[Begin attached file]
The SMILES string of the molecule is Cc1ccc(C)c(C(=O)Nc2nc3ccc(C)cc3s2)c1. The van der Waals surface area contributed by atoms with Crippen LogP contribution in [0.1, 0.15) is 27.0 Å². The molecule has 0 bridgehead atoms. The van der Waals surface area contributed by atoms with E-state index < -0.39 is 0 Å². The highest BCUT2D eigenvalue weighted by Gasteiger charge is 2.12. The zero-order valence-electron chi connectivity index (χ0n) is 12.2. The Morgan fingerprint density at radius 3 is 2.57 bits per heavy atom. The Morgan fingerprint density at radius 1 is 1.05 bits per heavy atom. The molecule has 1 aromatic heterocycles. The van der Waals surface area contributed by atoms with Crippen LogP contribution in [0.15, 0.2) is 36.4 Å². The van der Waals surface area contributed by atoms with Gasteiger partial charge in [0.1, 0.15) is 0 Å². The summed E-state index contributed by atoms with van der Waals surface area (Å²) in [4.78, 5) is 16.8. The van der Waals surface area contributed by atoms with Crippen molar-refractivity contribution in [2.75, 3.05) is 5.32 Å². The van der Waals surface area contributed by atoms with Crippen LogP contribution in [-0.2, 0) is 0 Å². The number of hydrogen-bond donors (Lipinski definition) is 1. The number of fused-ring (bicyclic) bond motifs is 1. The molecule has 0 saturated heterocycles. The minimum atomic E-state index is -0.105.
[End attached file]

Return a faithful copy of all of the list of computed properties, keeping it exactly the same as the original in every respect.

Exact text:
The SMILES string of the molecule is Cc1ccc(C)c(C(=O)Nc2nc3ccc(C)cc3s2)c1. The van der Waals surface area contributed by atoms with Crippen LogP contribution in [0.1, 0.15) is 27.0 Å². The molecule has 0 bridgehead atoms. The van der Waals surface area contributed by atoms with E-state index < -0.39 is 0 Å². The highest BCUT2D eigenvalue weighted by Gasteiger charge is 2.12. The zero-order valence-electron chi connectivity index (χ0n) is 12.2. The Morgan fingerprint density at radius 3 is 2.57 bits per heavy atom. The Morgan fingerprint density at radius 1 is 1.05 bits per heavy atom. The molecule has 1 aromatic heterocycles. The van der Waals surface area contributed by atoms with Crippen LogP contribution in [0.15, 0.2) is 36.4 Å². The van der Waals surface area contributed by atoms with Gasteiger partial charge in [0.1, 0.15) is 0 Å². The summed E-state index contributed by atoms with van der Waals surface area (Å²) in [4.78, 5) is 16.8. The van der Waals surface area contributed by atoms with Crippen molar-refractivity contribution in [2.75, 3.05) is 5.32 Å². The van der Waals surface area contributed by atoms with Crippen LogP contribution in [-0.2, 0) is 0 Å². The number of hydrogen-bond donors (Lipinski definition) is 1. The number of fused-ring (bicyclic) bond motifs is 1. The molecule has 0 saturated heterocycles. The minimum atomic E-state index is -0.105.